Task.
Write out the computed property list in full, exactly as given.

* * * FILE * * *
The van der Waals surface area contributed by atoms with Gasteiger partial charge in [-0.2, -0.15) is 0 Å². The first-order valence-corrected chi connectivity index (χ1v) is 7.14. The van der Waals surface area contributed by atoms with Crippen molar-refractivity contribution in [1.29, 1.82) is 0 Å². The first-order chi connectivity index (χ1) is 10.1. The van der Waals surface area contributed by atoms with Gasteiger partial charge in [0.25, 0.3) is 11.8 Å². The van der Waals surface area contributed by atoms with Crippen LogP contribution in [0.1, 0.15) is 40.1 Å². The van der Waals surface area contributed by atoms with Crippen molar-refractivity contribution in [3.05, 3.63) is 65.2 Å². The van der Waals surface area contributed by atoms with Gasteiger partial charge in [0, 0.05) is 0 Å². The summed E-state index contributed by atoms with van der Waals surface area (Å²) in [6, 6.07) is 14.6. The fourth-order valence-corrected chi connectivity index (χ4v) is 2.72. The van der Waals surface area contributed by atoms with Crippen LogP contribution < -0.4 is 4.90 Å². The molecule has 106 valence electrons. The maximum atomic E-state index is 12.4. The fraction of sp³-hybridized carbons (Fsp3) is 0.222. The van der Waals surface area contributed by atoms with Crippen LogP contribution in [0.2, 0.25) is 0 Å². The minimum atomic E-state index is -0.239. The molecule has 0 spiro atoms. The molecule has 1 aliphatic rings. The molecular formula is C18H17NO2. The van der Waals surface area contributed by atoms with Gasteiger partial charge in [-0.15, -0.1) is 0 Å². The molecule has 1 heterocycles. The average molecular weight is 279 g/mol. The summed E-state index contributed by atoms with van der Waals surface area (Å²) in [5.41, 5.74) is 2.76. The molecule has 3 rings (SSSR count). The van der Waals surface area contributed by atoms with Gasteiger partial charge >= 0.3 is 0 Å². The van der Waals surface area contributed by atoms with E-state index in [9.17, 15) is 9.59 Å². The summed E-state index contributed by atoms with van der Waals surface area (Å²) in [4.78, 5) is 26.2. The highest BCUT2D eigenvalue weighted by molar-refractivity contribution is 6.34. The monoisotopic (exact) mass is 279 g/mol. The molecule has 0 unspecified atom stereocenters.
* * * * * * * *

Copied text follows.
The van der Waals surface area contributed by atoms with Gasteiger partial charge in [-0.2, -0.15) is 0 Å². The first-order valence-corrected chi connectivity index (χ1v) is 7.14. The van der Waals surface area contributed by atoms with Crippen molar-refractivity contribution in [1.29, 1.82) is 0 Å². The first-order chi connectivity index (χ1) is 10.1. The van der Waals surface area contributed by atoms with Gasteiger partial charge in [0.25, 0.3) is 11.8 Å². The van der Waals surface area contributed by atoms with Crippen LogP contribution in [0.1, 0.15) is 40.1 Å². The van der Waals surface area contributed by atoms with Crippen molar-refractivity contribution in [3.05, 3.63) is 65.2 Å². The van der Waals surface area contributed by atoms with Gasteiger partial charge in [0, 0.05) is 0 Å². The summed E-state index contributed by atoms with van der Waals surface area (Å²) in [6, 6.07) is 14.6. The fourth-order valence-corrected chi connectivity index (χ4v) is 2.72. The van der Waals surface area contributed by atoms with Crippen LogP contribution < -0.4 is 4.90 Å². The molecule has 106 valence electrons. The maximum atomic E-state index is 12.4. The fraction of sp³-hybridized carbons (Fsp3) is 0.222. The van der Waals surface area contributed by atoms with Crippen LogP contribution in [0.2, 0.25) is 0 Å². The minimum atomic E-state index is -0.239. The molecule has 0 spiro atoms. The molecule has 1 aliphatic rings. The molecular formula is C18H17NO2. The van der Waals surface area contributed by atoms with Gasteiger partial charge in [-0.15, -0.1) is 0 Å². The molecule has 1 heterocycles. The average molecular weight is 279 g/mol. The summed E-state index contributed by atoms with van der Waals surface area (Å²) in [5.41, 5.74) is 2.76. The molecule has 3 rings (SSSR count). The van der Waals surface area contributed by atoms with Gasteiger partial charge >= 0.3 is 0 Å². The van der Waals surface area contributed by atoms with E-state index in [9.17, 15) is 9.59 Å². The summed E-state index contributed by atoms with van der Waals surface area (Å²) in [4.78, 5) is 26.2. The highest BCUT2D eigenvalue weighted by molar-refractivity contribution is 6.34. The monoisotopic (exact) mass is 279 g/mol. The molecule has 0 unspecified atom stereocenters.